Tight hamstrings do more than affect your performance in the gym; they also put a damper on your everyday life. The hamstrings are a group of three posterior thigh muscles that connect the hip joint to the knee joint. They are responsible for extending the hips, flexing the knee and moving the lower leg. When the muscles are tight, you'll probably feel pain in the lower back, buttocks, legs and knees. However, spending some significant time stretching can loosen and lengthen the muscles.
Lengthening and loosening your hamstring muscles could take several weeks or several months, says Sabrena Merrill, a veteran of the fitness industry and a spokesperson for the American Council on Exercise. The exact amount of time depends on your degree of tightness, diligence in stretching and your anatomy — if you were born with short hamstrings, you may never have the same level of flexibility that someone with longer hamstrings has. However, continued improvements should be noticeable each week.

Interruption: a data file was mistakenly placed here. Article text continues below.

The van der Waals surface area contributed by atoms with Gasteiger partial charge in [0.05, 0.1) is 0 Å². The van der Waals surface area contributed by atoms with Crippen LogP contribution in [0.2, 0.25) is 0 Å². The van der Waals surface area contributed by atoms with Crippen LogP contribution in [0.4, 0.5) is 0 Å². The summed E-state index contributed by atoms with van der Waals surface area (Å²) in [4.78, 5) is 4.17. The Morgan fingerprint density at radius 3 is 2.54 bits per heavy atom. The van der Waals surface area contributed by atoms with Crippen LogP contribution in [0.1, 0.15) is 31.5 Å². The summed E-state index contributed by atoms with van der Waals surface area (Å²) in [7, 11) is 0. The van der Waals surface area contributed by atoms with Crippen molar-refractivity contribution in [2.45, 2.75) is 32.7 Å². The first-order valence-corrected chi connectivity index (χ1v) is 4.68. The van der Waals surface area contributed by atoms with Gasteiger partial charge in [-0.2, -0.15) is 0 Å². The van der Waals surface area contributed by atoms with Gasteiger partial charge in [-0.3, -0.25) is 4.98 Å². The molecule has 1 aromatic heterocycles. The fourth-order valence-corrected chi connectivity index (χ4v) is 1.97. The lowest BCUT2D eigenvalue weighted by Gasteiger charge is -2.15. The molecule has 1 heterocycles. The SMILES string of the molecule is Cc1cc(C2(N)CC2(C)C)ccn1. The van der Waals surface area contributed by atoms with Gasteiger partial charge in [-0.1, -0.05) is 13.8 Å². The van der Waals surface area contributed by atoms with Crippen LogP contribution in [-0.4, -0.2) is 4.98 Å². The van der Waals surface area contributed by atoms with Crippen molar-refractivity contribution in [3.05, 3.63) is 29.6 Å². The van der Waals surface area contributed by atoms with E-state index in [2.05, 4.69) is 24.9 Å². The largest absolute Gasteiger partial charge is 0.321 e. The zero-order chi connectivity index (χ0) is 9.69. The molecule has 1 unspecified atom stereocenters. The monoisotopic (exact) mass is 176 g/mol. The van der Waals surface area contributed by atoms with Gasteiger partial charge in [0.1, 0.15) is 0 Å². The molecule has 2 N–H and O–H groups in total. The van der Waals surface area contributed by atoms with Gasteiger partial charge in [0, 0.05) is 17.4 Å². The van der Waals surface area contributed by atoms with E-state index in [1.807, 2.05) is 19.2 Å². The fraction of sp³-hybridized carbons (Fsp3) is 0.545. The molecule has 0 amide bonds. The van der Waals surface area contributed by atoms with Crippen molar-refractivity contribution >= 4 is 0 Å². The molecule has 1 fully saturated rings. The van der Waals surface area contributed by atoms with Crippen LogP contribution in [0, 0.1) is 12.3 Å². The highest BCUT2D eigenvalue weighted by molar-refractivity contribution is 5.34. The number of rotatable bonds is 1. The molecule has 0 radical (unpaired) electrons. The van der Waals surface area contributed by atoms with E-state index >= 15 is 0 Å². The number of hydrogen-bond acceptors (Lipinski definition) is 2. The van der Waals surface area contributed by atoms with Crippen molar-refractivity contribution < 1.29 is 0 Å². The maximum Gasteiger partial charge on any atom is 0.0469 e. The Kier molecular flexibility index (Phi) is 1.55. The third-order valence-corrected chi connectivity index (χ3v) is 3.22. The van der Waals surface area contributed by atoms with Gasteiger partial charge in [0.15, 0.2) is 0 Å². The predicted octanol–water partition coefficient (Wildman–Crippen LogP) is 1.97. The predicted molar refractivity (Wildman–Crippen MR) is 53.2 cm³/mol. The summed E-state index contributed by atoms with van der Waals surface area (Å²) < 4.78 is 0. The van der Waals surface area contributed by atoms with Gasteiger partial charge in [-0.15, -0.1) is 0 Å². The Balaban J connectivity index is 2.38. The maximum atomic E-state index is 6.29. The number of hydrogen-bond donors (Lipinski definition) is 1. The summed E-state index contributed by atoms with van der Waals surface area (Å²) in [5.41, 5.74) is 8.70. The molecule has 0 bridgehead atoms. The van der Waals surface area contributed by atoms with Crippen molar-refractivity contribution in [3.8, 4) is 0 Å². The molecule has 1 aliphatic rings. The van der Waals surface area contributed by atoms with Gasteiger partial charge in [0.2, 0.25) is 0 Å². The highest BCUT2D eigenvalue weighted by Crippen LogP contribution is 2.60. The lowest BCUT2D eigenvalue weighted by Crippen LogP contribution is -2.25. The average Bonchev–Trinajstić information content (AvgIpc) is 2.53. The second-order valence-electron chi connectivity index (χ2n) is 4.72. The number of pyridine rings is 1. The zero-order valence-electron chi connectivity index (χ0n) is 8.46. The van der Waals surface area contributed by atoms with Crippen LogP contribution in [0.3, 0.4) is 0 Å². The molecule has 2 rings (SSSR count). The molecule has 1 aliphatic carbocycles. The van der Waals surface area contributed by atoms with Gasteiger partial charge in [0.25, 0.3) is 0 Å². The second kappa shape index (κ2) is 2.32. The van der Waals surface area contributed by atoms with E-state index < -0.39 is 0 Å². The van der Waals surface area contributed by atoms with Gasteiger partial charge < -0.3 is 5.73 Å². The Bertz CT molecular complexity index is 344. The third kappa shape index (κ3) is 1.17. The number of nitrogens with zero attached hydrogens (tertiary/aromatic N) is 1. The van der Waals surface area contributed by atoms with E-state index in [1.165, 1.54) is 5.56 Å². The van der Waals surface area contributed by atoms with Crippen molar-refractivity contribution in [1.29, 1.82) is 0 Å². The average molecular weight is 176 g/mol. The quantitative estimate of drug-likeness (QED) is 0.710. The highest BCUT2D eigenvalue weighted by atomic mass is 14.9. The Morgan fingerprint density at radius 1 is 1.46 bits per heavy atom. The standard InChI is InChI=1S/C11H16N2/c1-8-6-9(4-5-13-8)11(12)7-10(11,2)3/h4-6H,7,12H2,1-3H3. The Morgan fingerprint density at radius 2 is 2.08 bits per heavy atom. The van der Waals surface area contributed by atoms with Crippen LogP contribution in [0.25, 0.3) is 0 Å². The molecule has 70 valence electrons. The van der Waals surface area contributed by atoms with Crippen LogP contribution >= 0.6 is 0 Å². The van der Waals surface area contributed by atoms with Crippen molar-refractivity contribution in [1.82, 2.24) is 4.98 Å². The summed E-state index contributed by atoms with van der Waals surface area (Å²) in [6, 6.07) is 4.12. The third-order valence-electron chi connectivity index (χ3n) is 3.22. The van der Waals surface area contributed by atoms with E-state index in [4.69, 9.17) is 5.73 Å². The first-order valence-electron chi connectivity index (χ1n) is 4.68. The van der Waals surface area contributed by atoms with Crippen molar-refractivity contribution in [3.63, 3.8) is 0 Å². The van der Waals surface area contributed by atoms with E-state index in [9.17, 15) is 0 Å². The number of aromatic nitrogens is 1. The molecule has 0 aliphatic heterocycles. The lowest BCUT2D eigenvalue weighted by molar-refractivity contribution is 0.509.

Why So Tight?
According to Merrill, the increase in the population with tight hamstrings is related to the decrease in our population's activity levels. Sitting at a desk or on the couch for several hours a day puts the hamstring muscles in a shortened state. Over time, this compression can cause the muscles to actually become shorter, thus leading to tightness. Merrill says that hamstring tightness can begin as early as age 6 when children spend a majority of their day sitting at their desks in school. Other causes include genetics and not stretching after physical activity.
Putting in the Effort
You can stretch the hamstrings while seated or lying down. While there are other known hamstring stetches that require you to stand, this is not as productive because your hamstrings are still active and engaged while standing, which will not allow them to fully relax and loosen. Merrill recommends two hamstring stretches, but as with any stretch, warm up the body first with 10 to 15 minutes of easy physical activity such as walking or jogging.